How Do Prescription Errors Happen and How Can They Be Prevented?

BIKLaw Medical Malpractice Lawyer > Medical Malpractice > How Do Prescription Errors Happen and How Can They Be Prevented?

Medical malpractice can lead to serious injuries, and often, these injuries can be caused by prescription errors. Studies show that one out of every three adverse drug events is caused by a nurse administering the wrong drug to a patient. Fortunately, about 86 percent of all potential drug errors are caught by nurses. Otherwise, the number of prescription errors would be even greater. These medication errors may require the help of a medical malpractice attorney to pursue a claim for damages.

These preventable prescription errors can be expensive and are estimated to cost anywhere from $1.56 billion to $5.6 billion per year. Those expenses are directly related to hospital admissions that are sometimes required because of a lack of appropriate drug therapy or inappropriate use of drug therapy.

Reports indicate that patient non-compliance and/or inappropriate prescribing account for 3 percent to 25 percent of all hospitalizations with that rate varying based on patient age and morbidity. Patients who have been injured by adverse drug events can expect a hospital stay extension of around two days, which means they will pay anywhere from $2,000 to $2,500 more on their hospital bill.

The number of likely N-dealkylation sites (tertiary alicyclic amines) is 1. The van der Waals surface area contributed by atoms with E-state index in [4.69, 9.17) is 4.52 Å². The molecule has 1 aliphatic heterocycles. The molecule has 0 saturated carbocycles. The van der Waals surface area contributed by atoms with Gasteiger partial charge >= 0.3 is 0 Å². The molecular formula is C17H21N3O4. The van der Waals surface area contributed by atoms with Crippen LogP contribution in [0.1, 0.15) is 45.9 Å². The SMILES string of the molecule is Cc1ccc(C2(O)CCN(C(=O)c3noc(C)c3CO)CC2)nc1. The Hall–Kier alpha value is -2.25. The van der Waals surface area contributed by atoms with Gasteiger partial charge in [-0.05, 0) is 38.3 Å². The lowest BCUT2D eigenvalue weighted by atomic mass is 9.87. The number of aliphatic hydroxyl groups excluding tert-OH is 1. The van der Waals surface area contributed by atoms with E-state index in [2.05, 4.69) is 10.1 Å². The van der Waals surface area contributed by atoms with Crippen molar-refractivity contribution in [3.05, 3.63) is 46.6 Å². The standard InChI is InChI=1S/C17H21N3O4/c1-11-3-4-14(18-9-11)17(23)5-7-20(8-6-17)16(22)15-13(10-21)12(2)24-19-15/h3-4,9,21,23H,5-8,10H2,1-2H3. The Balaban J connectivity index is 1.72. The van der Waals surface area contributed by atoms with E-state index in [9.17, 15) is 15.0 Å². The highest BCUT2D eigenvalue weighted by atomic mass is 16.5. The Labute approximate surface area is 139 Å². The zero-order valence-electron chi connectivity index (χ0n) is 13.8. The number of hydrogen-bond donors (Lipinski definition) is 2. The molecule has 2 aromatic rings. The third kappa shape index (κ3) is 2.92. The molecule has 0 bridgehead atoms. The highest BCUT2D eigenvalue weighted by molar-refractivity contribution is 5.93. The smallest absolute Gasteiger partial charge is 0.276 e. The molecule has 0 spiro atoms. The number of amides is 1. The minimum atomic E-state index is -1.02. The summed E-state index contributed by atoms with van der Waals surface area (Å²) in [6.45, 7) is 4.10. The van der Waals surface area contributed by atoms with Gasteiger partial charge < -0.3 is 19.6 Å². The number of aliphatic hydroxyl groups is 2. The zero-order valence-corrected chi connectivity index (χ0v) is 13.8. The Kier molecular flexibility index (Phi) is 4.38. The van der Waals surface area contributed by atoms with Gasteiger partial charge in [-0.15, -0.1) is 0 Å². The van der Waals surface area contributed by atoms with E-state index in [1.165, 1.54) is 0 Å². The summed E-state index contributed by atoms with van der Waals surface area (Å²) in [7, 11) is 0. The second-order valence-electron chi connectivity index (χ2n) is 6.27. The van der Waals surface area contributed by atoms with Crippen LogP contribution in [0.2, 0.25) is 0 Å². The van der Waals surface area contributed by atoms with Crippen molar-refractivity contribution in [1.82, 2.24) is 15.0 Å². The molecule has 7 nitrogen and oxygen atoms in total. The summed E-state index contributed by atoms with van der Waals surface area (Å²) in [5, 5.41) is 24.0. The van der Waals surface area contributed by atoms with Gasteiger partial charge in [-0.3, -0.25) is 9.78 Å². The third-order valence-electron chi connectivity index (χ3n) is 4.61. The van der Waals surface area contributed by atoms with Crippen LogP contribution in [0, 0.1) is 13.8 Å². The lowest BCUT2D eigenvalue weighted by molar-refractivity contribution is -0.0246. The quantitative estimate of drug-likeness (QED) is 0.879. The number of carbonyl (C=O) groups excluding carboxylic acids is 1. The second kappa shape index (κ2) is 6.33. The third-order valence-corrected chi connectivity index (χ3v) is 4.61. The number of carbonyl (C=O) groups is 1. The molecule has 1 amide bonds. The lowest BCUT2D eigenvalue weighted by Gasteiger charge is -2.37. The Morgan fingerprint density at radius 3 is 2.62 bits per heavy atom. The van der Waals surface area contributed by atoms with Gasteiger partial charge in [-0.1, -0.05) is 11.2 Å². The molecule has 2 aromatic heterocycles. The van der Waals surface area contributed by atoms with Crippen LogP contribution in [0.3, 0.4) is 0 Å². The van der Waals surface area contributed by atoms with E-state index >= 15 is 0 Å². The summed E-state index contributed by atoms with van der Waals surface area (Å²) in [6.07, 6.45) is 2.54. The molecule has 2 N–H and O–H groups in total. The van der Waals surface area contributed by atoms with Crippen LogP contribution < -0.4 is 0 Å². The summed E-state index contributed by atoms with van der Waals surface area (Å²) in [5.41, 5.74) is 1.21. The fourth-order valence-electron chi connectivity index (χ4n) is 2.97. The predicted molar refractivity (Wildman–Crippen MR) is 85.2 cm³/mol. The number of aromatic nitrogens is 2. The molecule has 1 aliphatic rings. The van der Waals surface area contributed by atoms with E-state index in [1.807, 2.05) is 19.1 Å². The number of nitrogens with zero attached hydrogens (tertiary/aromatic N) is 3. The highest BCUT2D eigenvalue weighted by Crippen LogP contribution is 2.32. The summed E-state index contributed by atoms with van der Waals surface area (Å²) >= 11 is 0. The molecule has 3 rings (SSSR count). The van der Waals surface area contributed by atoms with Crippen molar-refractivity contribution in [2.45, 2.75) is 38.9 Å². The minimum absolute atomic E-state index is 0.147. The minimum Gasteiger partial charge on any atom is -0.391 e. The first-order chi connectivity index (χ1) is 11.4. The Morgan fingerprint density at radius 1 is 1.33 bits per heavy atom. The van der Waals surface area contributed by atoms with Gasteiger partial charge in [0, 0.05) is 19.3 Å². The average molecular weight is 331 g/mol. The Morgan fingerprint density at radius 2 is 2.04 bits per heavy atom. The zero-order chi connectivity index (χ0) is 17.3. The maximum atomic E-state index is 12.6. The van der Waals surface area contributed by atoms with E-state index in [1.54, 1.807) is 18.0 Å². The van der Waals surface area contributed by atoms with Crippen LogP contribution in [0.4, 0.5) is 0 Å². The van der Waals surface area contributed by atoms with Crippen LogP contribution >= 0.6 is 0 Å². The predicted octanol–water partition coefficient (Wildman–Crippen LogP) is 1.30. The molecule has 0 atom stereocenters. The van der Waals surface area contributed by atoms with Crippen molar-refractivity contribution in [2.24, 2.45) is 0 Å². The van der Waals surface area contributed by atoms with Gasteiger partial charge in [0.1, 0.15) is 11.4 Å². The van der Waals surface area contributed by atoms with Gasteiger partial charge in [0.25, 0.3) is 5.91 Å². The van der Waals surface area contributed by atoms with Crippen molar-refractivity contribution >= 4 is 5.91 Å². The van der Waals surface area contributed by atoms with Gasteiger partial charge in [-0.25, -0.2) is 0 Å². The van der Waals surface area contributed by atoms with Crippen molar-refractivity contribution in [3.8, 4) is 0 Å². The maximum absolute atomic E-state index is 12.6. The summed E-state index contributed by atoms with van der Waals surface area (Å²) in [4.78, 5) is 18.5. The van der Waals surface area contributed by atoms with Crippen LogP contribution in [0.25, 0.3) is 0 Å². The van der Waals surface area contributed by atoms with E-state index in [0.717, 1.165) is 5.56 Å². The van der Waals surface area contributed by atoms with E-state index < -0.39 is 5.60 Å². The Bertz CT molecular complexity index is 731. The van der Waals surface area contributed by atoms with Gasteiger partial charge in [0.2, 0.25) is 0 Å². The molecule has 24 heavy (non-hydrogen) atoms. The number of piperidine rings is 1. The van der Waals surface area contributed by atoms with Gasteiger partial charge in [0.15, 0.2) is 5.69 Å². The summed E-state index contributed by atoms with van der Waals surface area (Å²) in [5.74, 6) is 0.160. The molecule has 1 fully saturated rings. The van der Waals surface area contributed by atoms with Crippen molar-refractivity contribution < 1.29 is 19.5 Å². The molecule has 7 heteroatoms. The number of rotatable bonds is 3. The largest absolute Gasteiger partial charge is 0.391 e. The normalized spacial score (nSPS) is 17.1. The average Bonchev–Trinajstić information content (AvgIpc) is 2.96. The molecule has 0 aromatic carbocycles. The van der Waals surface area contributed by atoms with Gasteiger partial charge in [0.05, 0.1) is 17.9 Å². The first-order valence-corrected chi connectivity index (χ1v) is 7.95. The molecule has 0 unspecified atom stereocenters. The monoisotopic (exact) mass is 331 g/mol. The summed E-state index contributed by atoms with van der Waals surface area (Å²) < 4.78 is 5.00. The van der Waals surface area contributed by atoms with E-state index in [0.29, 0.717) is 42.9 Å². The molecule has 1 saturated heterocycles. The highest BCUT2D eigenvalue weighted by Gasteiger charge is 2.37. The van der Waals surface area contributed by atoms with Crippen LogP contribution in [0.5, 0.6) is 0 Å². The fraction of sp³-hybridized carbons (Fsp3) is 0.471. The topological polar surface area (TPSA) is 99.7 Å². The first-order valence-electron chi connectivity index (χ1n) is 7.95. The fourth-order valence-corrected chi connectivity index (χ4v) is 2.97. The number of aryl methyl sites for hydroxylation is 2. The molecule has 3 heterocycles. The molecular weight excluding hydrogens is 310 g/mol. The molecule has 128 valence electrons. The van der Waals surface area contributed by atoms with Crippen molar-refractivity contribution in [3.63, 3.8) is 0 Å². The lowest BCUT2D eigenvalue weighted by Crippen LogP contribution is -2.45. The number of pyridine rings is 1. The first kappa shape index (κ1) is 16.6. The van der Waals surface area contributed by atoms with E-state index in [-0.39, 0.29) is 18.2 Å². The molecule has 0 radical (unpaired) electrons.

Medication Errors Are More Common Than You Think

The American Journal of Nursing reported that medication errors are estimated to occur at a rate of 5 per 100 administrations of medications, but only 7 of every 100 medication errors have the potential to cause injury to the patient. Only 1 of every 100 medication errors actually causes an injury. When in a hospital setting, it has been estimated that the number of adverse drug events ranges from 1 error per patient per day to as many as 6.5 events per 100 admissions of a non-obstetric nature.

One study revealed that adverse drug events are even more common in teaching hospitals versus community hospitals, but this could be because medication errors are more likely to be detected and reported in a teaching facility. The intensive care unit (ICU) is where adverse drug events are most likely to happen.

Causes for Adverse Drug Events

There are several ways that a medication error can take place: (1) when a medication is switched with that of another patient, (2) when the wrong medication is prescribed because of a labeling or fulfillment error, or (3) when an inappropriate medication is prescribed by a health care provider. Studies indicate that most adverse drug events – anywhere from 49 percent to 56 percent of them – occur when the doctor orders or prescribes the drugs.

Nurses and pharmacists are often responsible for improper administration of medications. When it comes to medication errors, nurses and pharmacists are responsible for 26 to 34 percent of the errors. While 14 percent of the errors are due to dispensing errors, transcription errors account for another 11 percent of mistakes.

Sometimes the patients themselves are the cause for the medication error by taking too little or too much of a medication or failing to adhere to prescription directions. The number of prescription errors could be reduced if all parties were more attentive and confirmed the prescription and the dosage of the medication to be taken.

Consult with a Medical Malpractice Attorney

If you or a loved one has been injured because of a medication error or pharmacy error, you should consult with a medical malpractice attorney. To consult with a Los Angeles, medical malpractice attorney, call The Trial Law Office of Bradley I. Kramer, M.D., Esq. today for a free initial consultation.

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